In 2021 the NHS England Transformation Directorate produced What Good Looks Like, which described how integrated care boards (ICBs) should work together to enable care providers to connect and transform services, using technology and data. In 2023 we now have a very similar initiative in adult social care (ASC). What can we learn from DHSC, what are the differences in approach for digital social care and how do we think services will improve because of this renewed impetus to use technology more effectively in local government?
WGLL, as it affectionately became known, came at a time when the care agenda was dominated by the reorganisation of services, to join them up more effectively. This resulted in the creation of ICSs. So, it is no surprise that the strapline behind WGLL was a call to digitise, connect and transform. This reflected the fact that the NHS needed to get off paper and share data better. Only then could it really deliver a step change in making services clinically and operationally better. It wasn’t just the NHS that had issues. Local government has suffered from an historic under-investment in technology and so ICSs had work to do to support local authorities to join in the transformation. WGLL was followed by Who Pays for What (WPFW), which was the question on the lips of many people who bought into the vision of joining up care but were unsure how it would be funded.
We have learned a lot since 2021 and there have been some great achievements in, for example, the way organisations are digitising, connecting and transforming services using data that is following people as they traverse health and social care in shared care records. The Front-Line Digitisation initiative has not yet delivered on its promise to enable improvements in electronic patient records and other important pieces of NHS technology – but it is on its way. This is creating new opportunities to address some of our most difficult issues, as we try and join-up care. WGLL and WPFW were born in the NHS and the adult social care version of WGLL is defining what needs to be done in care so local government can be an equal partner in the transformation journey.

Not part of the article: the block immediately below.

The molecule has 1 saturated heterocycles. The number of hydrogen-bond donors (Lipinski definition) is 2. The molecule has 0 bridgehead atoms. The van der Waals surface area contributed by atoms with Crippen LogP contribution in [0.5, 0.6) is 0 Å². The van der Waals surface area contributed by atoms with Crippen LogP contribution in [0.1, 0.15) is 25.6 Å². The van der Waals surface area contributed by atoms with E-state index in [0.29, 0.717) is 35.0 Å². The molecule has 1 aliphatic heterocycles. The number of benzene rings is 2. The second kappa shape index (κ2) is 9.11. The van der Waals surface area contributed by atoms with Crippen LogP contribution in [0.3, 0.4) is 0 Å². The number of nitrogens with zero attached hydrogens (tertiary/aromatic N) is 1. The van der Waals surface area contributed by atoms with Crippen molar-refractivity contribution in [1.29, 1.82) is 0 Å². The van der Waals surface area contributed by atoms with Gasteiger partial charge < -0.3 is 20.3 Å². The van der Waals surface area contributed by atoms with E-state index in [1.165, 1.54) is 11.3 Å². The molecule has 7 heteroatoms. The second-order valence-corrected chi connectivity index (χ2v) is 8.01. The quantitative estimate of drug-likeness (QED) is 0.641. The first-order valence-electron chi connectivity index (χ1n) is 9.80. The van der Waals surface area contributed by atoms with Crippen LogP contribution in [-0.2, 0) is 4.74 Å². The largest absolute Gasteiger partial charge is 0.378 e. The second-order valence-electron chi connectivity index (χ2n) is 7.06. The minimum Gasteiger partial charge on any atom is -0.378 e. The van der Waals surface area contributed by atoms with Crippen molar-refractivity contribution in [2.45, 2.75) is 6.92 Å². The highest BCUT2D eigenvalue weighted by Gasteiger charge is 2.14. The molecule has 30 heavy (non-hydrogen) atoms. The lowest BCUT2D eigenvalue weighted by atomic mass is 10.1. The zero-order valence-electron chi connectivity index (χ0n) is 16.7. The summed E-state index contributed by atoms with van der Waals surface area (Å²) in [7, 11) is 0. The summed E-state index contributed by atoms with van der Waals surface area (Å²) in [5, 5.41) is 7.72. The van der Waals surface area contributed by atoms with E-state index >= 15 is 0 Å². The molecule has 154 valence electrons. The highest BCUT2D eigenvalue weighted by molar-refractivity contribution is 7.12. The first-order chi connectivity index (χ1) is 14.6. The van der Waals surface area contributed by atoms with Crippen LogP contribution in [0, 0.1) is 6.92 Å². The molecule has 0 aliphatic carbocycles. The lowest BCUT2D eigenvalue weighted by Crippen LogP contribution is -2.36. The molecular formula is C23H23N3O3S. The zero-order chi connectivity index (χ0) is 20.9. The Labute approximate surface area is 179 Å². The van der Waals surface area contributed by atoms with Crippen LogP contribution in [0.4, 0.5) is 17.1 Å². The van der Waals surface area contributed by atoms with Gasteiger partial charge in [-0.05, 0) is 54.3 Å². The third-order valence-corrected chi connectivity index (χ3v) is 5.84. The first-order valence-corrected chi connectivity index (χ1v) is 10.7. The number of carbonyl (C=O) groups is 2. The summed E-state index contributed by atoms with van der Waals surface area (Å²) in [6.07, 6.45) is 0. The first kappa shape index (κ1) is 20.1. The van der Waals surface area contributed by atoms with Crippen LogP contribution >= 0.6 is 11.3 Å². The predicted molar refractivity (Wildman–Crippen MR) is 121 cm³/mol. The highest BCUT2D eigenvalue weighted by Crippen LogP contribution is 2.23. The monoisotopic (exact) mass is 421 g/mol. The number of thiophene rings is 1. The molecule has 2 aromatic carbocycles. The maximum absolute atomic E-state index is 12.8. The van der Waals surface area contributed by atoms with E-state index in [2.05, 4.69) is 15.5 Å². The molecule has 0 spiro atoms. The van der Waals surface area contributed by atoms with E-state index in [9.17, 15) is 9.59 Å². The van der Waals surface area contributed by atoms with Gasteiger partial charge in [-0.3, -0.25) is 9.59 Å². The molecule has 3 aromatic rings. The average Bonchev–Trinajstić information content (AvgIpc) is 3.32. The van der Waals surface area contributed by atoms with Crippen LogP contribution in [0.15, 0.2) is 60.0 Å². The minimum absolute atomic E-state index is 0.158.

At face value, the documents are very similar – with a green wheel for the government and a blue one for the NHS. However, the ASC version is very much focused on the challenges of joining up care, from an ASC perspective, and it specifically calls out the need to support the workforce so that people feel more empowered. Having the right staff to run services is a global challenge – as is managing demand for services and enabling people to do more to help themselves. Nowhere more so than in social care.
Consider the 7 areas the ASC transformation needs to focus on:
Taking a practical example such as hospital discharge, the most tangible interface between health and care, we can begin to see how the WGLL framework can help the sector innovate and transform.
An ambition to drive cultural change tempered with pragmatism will unlock the power of digital.
Improving underlying technology creates the basis for innovation.
Use technology to prevent people from being lost in the system or stuck in a process.
Simplifying and digitising processes enables staff to be more productive and reduces strain.
People want more control over their lives and digital enables this.
There are areas where analogue processes can be quickly digitised to create impact, at scale, quickly.
Understanding need and managing well-being closer to home is key to reducing demand on services.
In this sense, WGLL for ASC is almost a double-click on 2021’s WGLL as it digs into the challenges faced by a set of services that are important pillars of a joined-up care system. It is an important tool in helping the sector understand the digital transformation and maturity journey it needs to embark upon if we are to realise the significant benefits that digital presents. The key will be to help the sector use the tool in a practical way, to support continued investment in digital to disrupt traditional ways of working and create a more sustainable model of health and care that is fit for the 21st century.
Paul has over 30 years of health and social care experience, gained in the NHS, software providers and consulting organisations. As a Partner at Channel 3 Consulting he is currently delivering a range of projects to improve technology platforms that support community and social care, use virtual wards to enable new care models and digital strategy and roadmaps for ICSs.
Ralph has over 20 years of consulting experience within the public sector, designing and delivering complex transformation programmes across health and social care. Ralph has helped the sector pioneer thinking in the areas of demand management, sustainable change in complex systems, behavioural science and intermediate care.